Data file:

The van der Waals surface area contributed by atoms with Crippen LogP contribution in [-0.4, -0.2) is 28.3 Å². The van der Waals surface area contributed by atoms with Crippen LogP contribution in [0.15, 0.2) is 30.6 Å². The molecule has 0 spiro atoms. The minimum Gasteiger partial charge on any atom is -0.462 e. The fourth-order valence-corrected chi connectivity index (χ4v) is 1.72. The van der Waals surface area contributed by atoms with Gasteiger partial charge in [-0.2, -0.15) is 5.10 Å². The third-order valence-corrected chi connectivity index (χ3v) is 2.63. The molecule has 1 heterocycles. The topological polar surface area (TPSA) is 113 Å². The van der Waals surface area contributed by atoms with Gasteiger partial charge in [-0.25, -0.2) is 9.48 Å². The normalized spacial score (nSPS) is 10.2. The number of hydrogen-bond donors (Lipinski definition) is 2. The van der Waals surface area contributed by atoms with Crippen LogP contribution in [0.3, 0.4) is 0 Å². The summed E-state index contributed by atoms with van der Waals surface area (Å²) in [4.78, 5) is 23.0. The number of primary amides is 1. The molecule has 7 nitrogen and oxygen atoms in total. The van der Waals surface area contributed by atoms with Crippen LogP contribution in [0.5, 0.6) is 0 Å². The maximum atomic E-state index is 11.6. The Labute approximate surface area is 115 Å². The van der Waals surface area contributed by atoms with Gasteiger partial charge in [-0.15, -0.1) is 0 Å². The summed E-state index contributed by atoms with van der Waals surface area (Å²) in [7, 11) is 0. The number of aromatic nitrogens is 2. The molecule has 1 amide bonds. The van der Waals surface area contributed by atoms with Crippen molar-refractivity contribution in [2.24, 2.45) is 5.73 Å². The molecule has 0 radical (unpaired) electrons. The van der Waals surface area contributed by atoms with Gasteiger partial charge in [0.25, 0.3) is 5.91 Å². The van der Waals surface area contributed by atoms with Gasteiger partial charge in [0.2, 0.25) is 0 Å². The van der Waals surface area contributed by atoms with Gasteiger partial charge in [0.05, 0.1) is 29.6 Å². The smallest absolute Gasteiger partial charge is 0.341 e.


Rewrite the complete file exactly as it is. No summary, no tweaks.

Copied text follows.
The van der Waals surface area contributed by atoms with Crippen LogP contribution in [-0.4, -0.2) is 28.3 Å². The van der Waals surface area contributed by atoms with Crippen LogP contribution in [0.15, 0.2) is 30.6 Å². The molecule has 0 spiro atoms. The minimum Gasteiger partial charge on any atom is -0.462 e. The fourth-order valence-corrected chi connectivity index (χ4v) is 1.72. The van der Waals surface area contributed by atoms with Gasteiger partial charge in [-0.2, -0.15) is 5.10 Å². The third-order valence-corrected chi connectivity index (χ3v) is 2.63. The molecule has 1 heterocycles. The topological polar surface area (TPSA) is 113 Å². The van der Waals surface area contributed by atoms with Gasteiger partial charge in [-0.25, -0.2) is 9.48 Å². The normalized spacial score (nSPS) is 10.2. The number of hydrogen-bond donors (Lipinski definition) is 2. The van der Waals surface area contributed by atoms with Crippen LogP contribution in [0.3, 0.4) is 0 Å². The summed E-state index contributed by atoms with van der Waals surface area (Å²) in [4.78, 5) is 23.0. The number of primary amides is 1. The molecule has 7 nitrogen and oxygen atoms in total. The van der Waals surface area contributed by atoms with Crippen LogP contribution in [0.5, 0.6) is 0 Å². The maximum atomic E-state index is 11.6. The Labute approximate surface area is 115 Å². The van der Waals surface area contributed by atoms with Gasteiger partial charge in [-0.15, -0.1) is 0 Å². The summed E-state index contributed by atoms with van der Waals surface area (Å²) in [7, 11) is 0. The number of aromatic nitrogens is 2. The molecule has 1 amide bonds. The van der Waals surface area contributed by atoms with Crippen molar-refractivity contribution in [2.24, 2.45) is 5.73 Å². The molecule has 0 radical (unpaired) electrons. The van der Waals surface area contributed by atoms with Gasteiger partial charge in [0.25, 0.3) is 5.91 Å². The van der Waals surface area contributed by atoms with Gasteiger partial charge in [0.2, 0.25) is 0 Å². The van der Waals surface area contributed by atoms with Gasteiger partial charge in [0.05, 0.1) is 29.6 Å². The smallest absolute Gasteiger partial charge is 0.341 e.